Welcome back to 2020 where things are getting worse for the arts and entertainment sector and no-one even knows what’s going on now thanks to the confusing rollout of more restrictions in Ireland on indoor and outdoor events!
Last night’s muddled press conference by the government we are stuck with, left a fair bit of confusion regarding the numbers allowed at live events going forward.
After Senator Malcolm Byrne said indoor arts events with guidelines in place can go ahead with 50 people as per Government Press Office clarification to him, the National Campaign For the Arts got a further clarification today that the new restrictions regarding number of people gathering at indoor DO NOT APPLY TO ARTS EVENTS.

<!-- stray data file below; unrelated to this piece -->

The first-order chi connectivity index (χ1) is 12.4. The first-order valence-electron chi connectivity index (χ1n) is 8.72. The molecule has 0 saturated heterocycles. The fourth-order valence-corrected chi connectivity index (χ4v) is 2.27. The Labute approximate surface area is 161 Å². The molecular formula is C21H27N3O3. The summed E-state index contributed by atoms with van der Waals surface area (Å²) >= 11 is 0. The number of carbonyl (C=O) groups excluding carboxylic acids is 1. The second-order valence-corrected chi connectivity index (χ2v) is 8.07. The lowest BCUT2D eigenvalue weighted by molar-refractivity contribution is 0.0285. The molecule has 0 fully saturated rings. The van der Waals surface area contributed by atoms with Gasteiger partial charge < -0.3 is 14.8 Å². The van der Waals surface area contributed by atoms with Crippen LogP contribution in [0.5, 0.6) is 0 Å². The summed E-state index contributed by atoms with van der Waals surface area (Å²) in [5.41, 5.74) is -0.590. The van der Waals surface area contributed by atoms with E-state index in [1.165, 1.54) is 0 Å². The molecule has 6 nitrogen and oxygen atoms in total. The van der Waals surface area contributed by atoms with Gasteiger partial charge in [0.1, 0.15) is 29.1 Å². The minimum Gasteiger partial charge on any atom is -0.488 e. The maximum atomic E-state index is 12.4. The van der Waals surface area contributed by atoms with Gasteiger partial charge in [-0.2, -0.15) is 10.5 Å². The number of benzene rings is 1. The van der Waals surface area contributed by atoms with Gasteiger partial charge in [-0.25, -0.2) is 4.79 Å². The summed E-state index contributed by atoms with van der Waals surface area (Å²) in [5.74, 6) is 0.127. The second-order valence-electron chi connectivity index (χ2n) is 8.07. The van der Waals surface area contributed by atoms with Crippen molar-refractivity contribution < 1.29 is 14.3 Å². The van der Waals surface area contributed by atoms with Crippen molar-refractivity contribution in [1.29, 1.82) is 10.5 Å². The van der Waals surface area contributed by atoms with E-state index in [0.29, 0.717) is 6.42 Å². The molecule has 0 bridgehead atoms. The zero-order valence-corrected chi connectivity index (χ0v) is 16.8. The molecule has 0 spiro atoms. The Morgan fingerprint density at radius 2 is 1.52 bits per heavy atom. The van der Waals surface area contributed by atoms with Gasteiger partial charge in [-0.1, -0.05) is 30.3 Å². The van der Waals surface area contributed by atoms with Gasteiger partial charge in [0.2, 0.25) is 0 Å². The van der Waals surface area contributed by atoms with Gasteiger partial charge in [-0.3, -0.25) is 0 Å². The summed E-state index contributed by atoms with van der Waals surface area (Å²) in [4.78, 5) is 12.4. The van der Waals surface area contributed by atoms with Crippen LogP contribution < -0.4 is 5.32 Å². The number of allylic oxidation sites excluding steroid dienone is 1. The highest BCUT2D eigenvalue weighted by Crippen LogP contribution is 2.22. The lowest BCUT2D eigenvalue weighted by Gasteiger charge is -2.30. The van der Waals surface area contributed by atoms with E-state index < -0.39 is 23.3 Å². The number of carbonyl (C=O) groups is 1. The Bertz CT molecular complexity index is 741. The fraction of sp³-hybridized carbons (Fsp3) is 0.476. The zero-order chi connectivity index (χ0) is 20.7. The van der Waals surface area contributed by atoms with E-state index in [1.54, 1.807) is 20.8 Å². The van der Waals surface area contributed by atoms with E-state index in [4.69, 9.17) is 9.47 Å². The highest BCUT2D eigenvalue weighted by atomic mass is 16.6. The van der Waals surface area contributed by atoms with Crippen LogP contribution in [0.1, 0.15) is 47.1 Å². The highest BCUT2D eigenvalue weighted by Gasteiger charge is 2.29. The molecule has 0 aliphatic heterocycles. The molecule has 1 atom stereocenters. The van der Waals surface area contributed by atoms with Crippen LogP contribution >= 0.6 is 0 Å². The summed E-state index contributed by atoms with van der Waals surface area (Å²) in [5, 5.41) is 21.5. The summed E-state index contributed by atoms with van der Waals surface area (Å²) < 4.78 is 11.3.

Talk about confusion. The wording last night from the government advice suggested that the maximum of 50 people indoors and 200 outdoors was reduced further but NCFA have confirmed those restrictions still apply to events, meaning that promoters, in a very limited capacity and with social guideline restrictions in place can continue to plan small seated events, as some are doing around the country at the moment, in order to survive.
Update: It has now been confirmed that while indoor arts events can remain at 50 people, outdoor is reduced from 200 to 15 in total, which was a clarification that came today (August 20th). Yet more confusion though, as venues aren’t mentioned specifically – SHRUG EMOJI FOLLOWED BY FACE PALM EMOJI.
The statement says:
Following consultation with the Ministers of Media, Tourism, Arts, Culture, Sport and the Gaeltacht @DeptAHG @cathmartingreen and the Minister for @roinnslainte@DonnellyStephen , the following clarification applies to measures introduced with respect to the cultural sector: